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Francisque Arban

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Francisque Arban (1815 - 1849) went up from Marseilles alone on 2 September 1849 and landed in the early hours of the following day near Turin in Italy, having crossed the Alps.

This is his account:

Francisque ArbanI left from Chateau-des-Fleurs on Sunday 2 September at six-thirty in the evening; at eight o'clock I crossed the forest of Esterel, at a height of 13,000 feet. It was cold but dry, and my thermometer read 4 degrees below zero. The wind was blowing from the south-west and was carrying me towards Nice. For over two hours I was enveloped in thick clouds; my pelisse [quilted vest] was not sufficient to protect me from the cold, from which I suffered a great deal, especially in my feet. I resolved nevertheless to continue my journey, and decided to cross the Alps, to which I knew myself to be close, my provision of ballast being sufficient to carry me above the highest peaks.

The cold increased, the wind became regular, and the moon shone out on me like the sun in broad daylight. I was at the foot of the Alps; the snow, the waterfalls, the streams sparkled; the abysses and rocks formed black masses which cast shadows on this enormous tableau. The wind prevented my progress from being constant; I was obliged to move down and up in turns in order to cross the peaks which constantly presented themselves. It was eleven in the evening when I arrived at the summit of the Alps; the horizon cleared, my progress became steady, and I was able to think of eating.

I was at a height of 15,000 ft.; I had no option but to continue my journey and reach Piedmont; I could see before me only chaos, and it would have been impossible for me to descend in those regions. After having eaten, I had the idea of throwing my empty bottle into the middle of the snow so that if one day some adventurous traveller climbed the peak, he would find a sign which would make him believe that someone had explored these uninhabited regions before him. At one-thirty in the morning, I found myself above Monte Viso, which I knew, having explored it in an earlier voyage in Piedmont. The Po and the Durance have their sources there. I recognized it by its position and its magnificent snow-fields. Before this confirmation of my position, a singular effect of mirage, produced by the moon on the snow and the clouds, almost made me believe that I was in the middle of the sea. The stars confirmed the evidence of my compass, and then I saw Mont Blanc, towering above the clouds, like an immense block of crystal which shone with a thousand fires and whose position on my left indicated to me that I was nearing Turin.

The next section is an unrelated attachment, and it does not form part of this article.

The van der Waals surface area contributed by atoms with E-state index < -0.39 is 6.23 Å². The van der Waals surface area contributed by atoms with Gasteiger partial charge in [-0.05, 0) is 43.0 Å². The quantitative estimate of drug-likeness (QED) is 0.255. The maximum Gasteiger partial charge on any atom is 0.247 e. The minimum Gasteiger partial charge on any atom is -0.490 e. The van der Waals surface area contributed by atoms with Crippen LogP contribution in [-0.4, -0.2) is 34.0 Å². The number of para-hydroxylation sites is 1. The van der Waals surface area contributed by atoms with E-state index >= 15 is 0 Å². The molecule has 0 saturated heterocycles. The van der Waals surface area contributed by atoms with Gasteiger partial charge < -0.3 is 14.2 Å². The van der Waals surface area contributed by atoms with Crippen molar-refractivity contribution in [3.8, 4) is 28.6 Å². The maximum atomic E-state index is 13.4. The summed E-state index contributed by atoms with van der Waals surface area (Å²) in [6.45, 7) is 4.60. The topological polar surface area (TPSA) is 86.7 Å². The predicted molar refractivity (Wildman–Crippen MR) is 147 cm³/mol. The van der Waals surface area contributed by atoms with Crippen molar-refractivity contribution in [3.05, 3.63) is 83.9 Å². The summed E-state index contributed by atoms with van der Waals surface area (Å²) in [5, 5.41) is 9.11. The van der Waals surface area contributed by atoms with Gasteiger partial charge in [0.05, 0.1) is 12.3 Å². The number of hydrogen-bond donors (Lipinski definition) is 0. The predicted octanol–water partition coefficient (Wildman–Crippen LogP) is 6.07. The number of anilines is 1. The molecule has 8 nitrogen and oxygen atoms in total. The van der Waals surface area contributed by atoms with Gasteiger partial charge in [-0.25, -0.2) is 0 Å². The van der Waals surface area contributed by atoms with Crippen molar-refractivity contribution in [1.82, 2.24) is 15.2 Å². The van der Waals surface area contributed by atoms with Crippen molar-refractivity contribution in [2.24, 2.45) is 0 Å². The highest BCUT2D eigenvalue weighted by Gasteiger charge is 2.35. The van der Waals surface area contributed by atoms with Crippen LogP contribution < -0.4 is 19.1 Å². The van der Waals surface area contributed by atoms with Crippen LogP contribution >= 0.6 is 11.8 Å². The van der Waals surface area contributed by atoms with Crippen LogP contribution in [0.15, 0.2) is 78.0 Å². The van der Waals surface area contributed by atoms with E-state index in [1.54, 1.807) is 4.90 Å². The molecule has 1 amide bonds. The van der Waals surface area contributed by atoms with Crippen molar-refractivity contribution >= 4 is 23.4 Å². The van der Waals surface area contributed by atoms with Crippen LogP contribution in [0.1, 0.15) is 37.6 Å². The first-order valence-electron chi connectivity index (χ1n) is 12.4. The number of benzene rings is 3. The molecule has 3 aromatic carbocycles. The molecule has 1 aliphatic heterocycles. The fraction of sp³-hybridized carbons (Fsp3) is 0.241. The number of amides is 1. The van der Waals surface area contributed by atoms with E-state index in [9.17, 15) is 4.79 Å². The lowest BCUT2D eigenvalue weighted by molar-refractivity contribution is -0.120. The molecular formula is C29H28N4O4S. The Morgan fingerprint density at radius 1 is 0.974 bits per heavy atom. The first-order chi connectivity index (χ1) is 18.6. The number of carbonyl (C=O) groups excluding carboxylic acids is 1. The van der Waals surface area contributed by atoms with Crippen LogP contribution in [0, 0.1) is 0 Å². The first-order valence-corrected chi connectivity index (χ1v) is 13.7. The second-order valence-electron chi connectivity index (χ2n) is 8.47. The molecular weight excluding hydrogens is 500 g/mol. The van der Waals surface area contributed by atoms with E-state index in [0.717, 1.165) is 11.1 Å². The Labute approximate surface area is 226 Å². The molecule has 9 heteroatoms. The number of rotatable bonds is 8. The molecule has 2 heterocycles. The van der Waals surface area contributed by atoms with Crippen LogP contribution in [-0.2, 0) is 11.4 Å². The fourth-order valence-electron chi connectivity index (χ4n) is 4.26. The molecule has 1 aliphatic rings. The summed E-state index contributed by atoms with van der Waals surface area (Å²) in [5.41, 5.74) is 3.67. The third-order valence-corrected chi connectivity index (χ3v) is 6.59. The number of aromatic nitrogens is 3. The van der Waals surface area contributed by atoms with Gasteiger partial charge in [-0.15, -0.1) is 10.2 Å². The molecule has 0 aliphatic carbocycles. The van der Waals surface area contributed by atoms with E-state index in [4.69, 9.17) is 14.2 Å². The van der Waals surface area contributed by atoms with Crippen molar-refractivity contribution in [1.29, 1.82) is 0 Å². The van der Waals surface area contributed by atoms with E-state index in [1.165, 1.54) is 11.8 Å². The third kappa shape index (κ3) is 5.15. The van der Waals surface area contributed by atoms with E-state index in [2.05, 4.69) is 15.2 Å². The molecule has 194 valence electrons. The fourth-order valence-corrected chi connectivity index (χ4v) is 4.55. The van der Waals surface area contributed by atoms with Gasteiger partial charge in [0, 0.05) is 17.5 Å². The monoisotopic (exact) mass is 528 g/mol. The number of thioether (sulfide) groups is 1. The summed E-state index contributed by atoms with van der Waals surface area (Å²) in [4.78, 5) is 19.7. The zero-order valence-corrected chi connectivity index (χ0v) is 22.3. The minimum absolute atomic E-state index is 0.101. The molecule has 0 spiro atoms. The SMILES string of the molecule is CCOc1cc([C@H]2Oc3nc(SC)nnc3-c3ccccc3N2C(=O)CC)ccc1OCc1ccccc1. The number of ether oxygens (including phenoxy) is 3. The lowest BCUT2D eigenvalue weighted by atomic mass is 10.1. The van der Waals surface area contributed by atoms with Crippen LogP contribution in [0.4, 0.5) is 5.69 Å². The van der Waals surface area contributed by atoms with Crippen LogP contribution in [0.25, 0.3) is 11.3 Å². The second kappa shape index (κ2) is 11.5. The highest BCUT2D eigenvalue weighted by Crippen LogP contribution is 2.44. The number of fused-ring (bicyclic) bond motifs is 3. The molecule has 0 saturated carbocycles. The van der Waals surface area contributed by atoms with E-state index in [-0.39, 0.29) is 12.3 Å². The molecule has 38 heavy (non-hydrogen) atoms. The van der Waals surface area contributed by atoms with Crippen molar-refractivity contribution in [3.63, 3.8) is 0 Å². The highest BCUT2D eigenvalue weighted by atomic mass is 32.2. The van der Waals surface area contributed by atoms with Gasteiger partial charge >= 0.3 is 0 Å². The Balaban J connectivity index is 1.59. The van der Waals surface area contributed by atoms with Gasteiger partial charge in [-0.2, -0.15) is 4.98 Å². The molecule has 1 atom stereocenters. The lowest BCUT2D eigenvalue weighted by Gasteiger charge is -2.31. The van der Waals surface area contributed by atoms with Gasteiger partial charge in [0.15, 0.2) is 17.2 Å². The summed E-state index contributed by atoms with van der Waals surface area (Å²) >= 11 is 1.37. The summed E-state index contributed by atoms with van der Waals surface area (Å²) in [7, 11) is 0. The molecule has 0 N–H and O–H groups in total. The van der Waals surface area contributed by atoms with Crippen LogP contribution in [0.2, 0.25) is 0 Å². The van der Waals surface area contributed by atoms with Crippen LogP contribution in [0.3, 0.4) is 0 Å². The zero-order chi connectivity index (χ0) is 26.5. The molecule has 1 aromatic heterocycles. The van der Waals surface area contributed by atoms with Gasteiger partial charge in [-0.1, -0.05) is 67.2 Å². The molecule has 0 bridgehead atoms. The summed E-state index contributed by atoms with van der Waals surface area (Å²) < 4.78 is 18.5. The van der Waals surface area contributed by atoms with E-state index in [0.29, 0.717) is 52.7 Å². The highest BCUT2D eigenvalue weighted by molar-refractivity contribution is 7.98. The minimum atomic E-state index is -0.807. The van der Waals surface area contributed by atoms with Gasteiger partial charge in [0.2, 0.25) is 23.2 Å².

At two forty-five, Monte Viso, which was behind me, showed me for certain that I was very close to Turin. I decided to bring the balloon down, which I achieved without difficulty, still retaining some ballast at my disposal. I came down near an immense farm; several guard dogs surrounded me, but my pelisse protected me from there caresses. Their barking woke the farmers, who were more surprised than frightened at my presence, and invited me into the farm-house; they told me that it was two-thirty in the morning, and that I was in the village of Pion Porte, near Stubini, 4 miles from Turin.
 
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